I returned to the badgers, and joined the few lingering photographers on the hill. The mother badger eventually popped out and disappeared, off once again to hunt. We couldn’t see where she went, but after a while I spotted her coming back… walking right down the road.
Soon she returned to the den and the kits came back out. Once again, we saw all four, and they were very playful. Unfortunately for us, most of the action occurred on the back slope of the mound, so we never got a great view of the entire family at any one time. Hopefully there will be more opportunities.
It was an okay first day. Unfortunately, work and cabin obligations will keep me in for a while on Tuesday, but we’ll see if there’s an opportunity to get back into the park in the afternoon.
May 29, 2018
Sleeping in until 6:30 sure felt nice. I would’ve preferred 8, but that doesn’t even happen at home, so I was happy to take the extra hour-and-a-half of shuteye. And for once I didn’t have to pull over for a mid-morning nap…. because I didn’t get to go into the park this morning.
As is the case on these trips, I sometimes have to stay back in Silver Gate to tackle work and/or cabin business. Luckily, most of the work and meetings were finished quicker than expected, giving me time for some afternoon exploration. My mother, who is staying here this week, joined me for today’s drive.
We entered around 3pm. It was nice and sunny, but there was certainly some mixed weather in the distance. I half expected to be rained out for the afternoon given all the thunder we were hearing on and off, but it never happened. It was wet when we passed the badger sett, but it was still odd not seeing anyone there. Later, after seeing nobody around there on the way back through, I had to wonder if people fled the weather or if momma badger finally moved to a new den (Edit: tonight I learned that she did indeed move to a new den site!).
Approaching the Yellowstone Picnic Area, traffic slowed considerably, and I popped out to see which and how many bears were getting everyone’s attention. Someone mentioned a cinnamon, but when we piled back in the car and drove past where a bear was finally visible, it was a black.
Up the Tower Road, we did not stop for the bear jam at the bottom of the road since parking was scant and rangers were already moving people back. We did drive past just as Rosie and her three cubbies descended from a tree not far away and climbed the hill. Up toward Calcite Springs, another black bear grazed in the deadfall beneath the road. Still no good opportunities to stop for black bear photos.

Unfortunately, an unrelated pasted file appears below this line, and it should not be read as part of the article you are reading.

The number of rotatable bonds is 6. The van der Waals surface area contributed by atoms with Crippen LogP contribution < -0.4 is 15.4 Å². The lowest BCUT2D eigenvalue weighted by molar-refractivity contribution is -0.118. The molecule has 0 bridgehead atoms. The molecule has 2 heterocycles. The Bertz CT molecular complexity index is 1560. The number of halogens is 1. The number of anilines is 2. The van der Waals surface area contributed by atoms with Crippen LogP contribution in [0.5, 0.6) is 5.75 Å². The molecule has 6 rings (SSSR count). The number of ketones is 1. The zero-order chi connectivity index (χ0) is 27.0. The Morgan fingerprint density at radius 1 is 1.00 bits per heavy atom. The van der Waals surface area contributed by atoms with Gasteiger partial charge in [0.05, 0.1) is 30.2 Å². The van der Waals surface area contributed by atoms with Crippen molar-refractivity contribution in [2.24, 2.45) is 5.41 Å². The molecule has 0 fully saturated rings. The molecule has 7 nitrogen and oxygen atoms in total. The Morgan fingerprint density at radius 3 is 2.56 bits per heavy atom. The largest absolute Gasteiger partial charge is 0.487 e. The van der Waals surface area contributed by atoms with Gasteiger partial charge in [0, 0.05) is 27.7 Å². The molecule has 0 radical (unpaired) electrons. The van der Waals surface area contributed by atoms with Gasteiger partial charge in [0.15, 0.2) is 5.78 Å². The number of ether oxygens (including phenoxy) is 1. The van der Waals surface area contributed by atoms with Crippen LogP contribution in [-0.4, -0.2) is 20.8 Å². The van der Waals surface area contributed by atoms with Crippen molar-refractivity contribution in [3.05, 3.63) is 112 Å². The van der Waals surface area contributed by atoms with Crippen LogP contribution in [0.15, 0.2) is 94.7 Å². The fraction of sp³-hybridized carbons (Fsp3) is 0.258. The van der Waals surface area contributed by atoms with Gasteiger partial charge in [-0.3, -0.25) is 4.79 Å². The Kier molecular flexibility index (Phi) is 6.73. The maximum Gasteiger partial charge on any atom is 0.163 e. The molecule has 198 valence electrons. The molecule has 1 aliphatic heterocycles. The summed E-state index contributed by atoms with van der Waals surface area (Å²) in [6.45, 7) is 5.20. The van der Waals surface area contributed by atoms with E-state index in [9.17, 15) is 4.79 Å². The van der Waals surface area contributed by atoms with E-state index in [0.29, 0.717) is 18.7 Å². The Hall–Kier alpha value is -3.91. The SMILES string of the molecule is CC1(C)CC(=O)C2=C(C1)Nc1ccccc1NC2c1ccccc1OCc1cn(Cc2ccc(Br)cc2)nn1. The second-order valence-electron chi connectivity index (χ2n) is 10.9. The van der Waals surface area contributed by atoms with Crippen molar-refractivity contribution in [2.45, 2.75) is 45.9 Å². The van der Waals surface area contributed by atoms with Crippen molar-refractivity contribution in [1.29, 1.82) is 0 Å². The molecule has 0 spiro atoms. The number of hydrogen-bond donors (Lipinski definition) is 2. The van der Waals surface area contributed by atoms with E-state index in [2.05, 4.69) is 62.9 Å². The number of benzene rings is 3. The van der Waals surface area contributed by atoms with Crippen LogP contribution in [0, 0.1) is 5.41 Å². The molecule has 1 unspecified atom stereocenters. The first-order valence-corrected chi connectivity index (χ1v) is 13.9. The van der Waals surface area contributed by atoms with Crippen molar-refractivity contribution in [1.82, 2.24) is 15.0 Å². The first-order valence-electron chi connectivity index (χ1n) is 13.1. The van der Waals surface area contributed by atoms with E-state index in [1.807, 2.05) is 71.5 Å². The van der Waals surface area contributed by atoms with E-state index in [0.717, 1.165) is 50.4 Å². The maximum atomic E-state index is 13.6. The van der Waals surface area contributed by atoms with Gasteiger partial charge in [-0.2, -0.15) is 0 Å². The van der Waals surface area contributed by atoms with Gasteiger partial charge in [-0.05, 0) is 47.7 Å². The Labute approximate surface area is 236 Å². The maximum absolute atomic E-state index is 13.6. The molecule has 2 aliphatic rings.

I showed my mom where the Peregrine falcon was nesting in the canyon before we returned down the hill. I drove on to the Petrified Tree drive, where I stopped to say hi to a fellow photographer and catch up on what I had missed today. That’s when I spotted a fox trotting along the road below. We got down there in time to catch it crossing the road with an egg in its mouth.
The fox cached the egg before continuing its hunt. My mom and I left it and drove to Hellroaring. I had stopped here on Monday, but only for a quick listen and scan of the nearest rock pile. This time we got out for a short walk down and through the woods, looking for anything from pikas to mustelids to birds.
A few sparrows zoomed past, and then one of my favorite Yellowstone birds appeared: the male Williamson’s sapsucker. He didn’t stick around for photos, as he was busy chasing a Northern flicker. It’s hard to say whether he mistook it for a female sapsucker (the coloration is not too different) or was simply being territorial and chasing it off. Later we heard his mournful, lonely call a few times, so I suspect he was hoping to find a lady friend.
A small herd of elk eyed us warily through the trees before turning away from us. On the way back to the lot we finally saw a pika in the rockpile, as thunder echoed overhead.
Still, no rain. We began the slow journey back to the east, pausing for a fox (the same one possibly) in the road at Elk Creek. It squatted and claimed my lane of the road for itself before hugging the ground and slinking into the grass to pursue ground squirrels.
One more pass up the Tower Road gave us a distant view of the Calcite black bear, now comfortably ensconced high up a tree. I suspect it was one of the younger bears from either of the Tower area sows, probably the loner I saw on Monday.
Down by the Yellowstone River bridge, we just missed bears crossing. It was our first bear of the day… along with its cinnamon yearling that we never spotted on the first pass through a couple hours earlier.
They had just walked the bridge and went down below. So I finally snapped a couple black bear photos, and then watched as they trudged uphill, coming face to face with a skittish white-tailed deer. The deer bounded away, and the black sow briefly pursued, probably more interested in seeing if there were any fawns hidden about.
Our final notable sighting of the day occurred when I spotted a coyote out in the flats… accompanied by a pup! That was pretty odd, seeing a pup out away from a den like that, and soon it was out of sight. The park always throws something new at you.